What Is Cubism Art

What is Cubism art? With the rise of Cubism, art made a radical change, as the principles of Cubism redefined how painters captured their subjects on the canvas. This innovative movement thrived in the early 20th century and influenced many later movements. Cubism is considered an abstract art form, which means that the artist doesn't attempt to recreate the subject accurately. Instead, cubist art engages the viewer by presenting the subject in multiple facets and angles through geometric shapes.

Cubism Pioneers
The Cubist movement has its roots in the late work of the French painter Paul Cezanne, who produced several paintings that broke down complex forms into simple shapes. Pablo Picasso and Georges Braque studied Cezanne's work, as well as the simple lines and powerful forms of certain African sculptures. Picasso and Braque pioneered the Cubist movement between 1907 and 1914 in Paris, France. The artists felt that presenting an object from every angle at once displayed its most true form, and that kind of art allowed viewers to overcome the limits of human sight. This binocular approach to paintings encountered criticism early on by more traditional artists, but it was imitated by thousands of artists throughout Europe, with several schools and art groups associated with Cubism. Other famous Cubist artists include Paul Gauguin and Henri Matisse. The movement soon spread around the world via exhibits and gallery displays.

Cubism Characteristics
The most distinguishing characteristic of Cubism is the artist's attempt to show several views of a subject simultaneously. Cubist paintings are generally lacking in depth and perception and instead present subjects that have been broken up along geometric planes, preserving a warped two-dimensional look. Cubist art is separated into two sections: analytic Cubism and synthetic Cubism. While early analytic Cubist art often used a monochromatic color scheme, later works of synthetic Cubism were often painted with more color contrasts. Geometric forms tended to be smaller and more detailed in the center of the painting, growing larger and softer as the subject expanded.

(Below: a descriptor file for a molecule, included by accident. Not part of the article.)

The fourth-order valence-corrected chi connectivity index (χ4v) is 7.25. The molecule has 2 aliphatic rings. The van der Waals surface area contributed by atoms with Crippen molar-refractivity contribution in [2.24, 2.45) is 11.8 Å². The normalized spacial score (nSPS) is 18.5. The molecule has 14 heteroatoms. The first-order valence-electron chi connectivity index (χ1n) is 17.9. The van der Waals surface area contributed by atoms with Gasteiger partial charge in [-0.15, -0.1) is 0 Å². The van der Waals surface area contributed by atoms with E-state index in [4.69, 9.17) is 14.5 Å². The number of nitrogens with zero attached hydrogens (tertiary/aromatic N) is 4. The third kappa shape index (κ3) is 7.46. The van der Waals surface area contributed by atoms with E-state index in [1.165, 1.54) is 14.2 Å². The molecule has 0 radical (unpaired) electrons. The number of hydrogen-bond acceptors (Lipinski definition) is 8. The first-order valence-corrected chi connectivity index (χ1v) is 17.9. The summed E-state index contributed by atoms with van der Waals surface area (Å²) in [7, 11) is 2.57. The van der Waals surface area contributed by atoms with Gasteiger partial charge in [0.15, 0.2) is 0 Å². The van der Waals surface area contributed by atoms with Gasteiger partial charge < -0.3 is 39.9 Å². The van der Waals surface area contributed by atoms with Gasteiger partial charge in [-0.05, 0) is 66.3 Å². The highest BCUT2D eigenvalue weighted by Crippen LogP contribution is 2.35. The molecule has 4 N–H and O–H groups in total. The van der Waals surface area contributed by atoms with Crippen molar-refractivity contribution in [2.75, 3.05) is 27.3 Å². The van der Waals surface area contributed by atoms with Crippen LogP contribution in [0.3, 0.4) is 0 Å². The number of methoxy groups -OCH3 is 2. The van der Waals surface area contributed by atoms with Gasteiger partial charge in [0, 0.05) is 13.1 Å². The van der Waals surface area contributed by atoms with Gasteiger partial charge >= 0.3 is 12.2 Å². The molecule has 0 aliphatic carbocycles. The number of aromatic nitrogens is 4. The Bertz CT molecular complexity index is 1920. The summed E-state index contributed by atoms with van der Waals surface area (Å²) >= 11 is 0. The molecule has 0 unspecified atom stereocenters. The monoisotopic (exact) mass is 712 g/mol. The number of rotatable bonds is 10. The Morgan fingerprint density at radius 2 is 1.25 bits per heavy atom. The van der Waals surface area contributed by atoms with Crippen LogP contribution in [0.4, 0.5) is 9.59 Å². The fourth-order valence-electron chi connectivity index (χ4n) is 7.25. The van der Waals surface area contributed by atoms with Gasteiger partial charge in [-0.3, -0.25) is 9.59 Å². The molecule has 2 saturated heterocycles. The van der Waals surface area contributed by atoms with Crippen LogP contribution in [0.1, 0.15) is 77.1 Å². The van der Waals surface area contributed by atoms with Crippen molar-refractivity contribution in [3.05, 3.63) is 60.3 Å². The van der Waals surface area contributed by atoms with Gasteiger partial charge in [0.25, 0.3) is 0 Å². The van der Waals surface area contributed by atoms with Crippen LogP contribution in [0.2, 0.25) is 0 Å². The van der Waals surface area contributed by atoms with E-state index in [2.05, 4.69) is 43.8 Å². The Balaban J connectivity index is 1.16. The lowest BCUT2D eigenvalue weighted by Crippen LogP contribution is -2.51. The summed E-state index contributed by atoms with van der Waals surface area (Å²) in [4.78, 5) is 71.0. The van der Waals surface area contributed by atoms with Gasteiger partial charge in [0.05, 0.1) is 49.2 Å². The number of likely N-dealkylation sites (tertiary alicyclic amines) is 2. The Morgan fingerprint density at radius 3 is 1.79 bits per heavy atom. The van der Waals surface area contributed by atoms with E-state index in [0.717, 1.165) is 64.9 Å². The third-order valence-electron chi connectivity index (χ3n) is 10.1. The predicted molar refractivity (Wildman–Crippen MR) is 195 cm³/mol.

Famous Cubism Paintings
Picasso's works are among the most famous of Cubist art. Some of the best examples of the art form are "Les Demoiselles d'Avignon," "Bread, Fruit and Table," "Woman Playing The Mandolin" and "Portrait of Ambroise Vollard." Braque, the co-founder of the movement, produced several noted works, including "Still Life With Violin," "Houses at L'Estaque" and "Large Nude."

Related Life123 Articles

The history of Cubism reveals an art movement that never settled into old habits. In fact, Cubism kept evolving from analytic Cubism to synthetic Cubism, which incorporated more color and texture.

When thinking of examples of Cubism, you can't go wrong with works by either Pablo Picasso or Georges Braque.

Frequently Asked Questions on Ask.com
More Related Life123 Articles

Thanks to Pablo Picasso, Cubism became one of the most powerful art movements. Unlike forms of art that reflected the world or were more naturalistic, Cubism encouraged audiences to see the world from a new perspective.

Find articles about cubism art, picasso cubism, examples of cubism and history cubism.
Find articles about cubism art, picasso cubism, examples of cubism and history cubism.
© 2014 Life123, Inc. All rights reserved. An IAC Company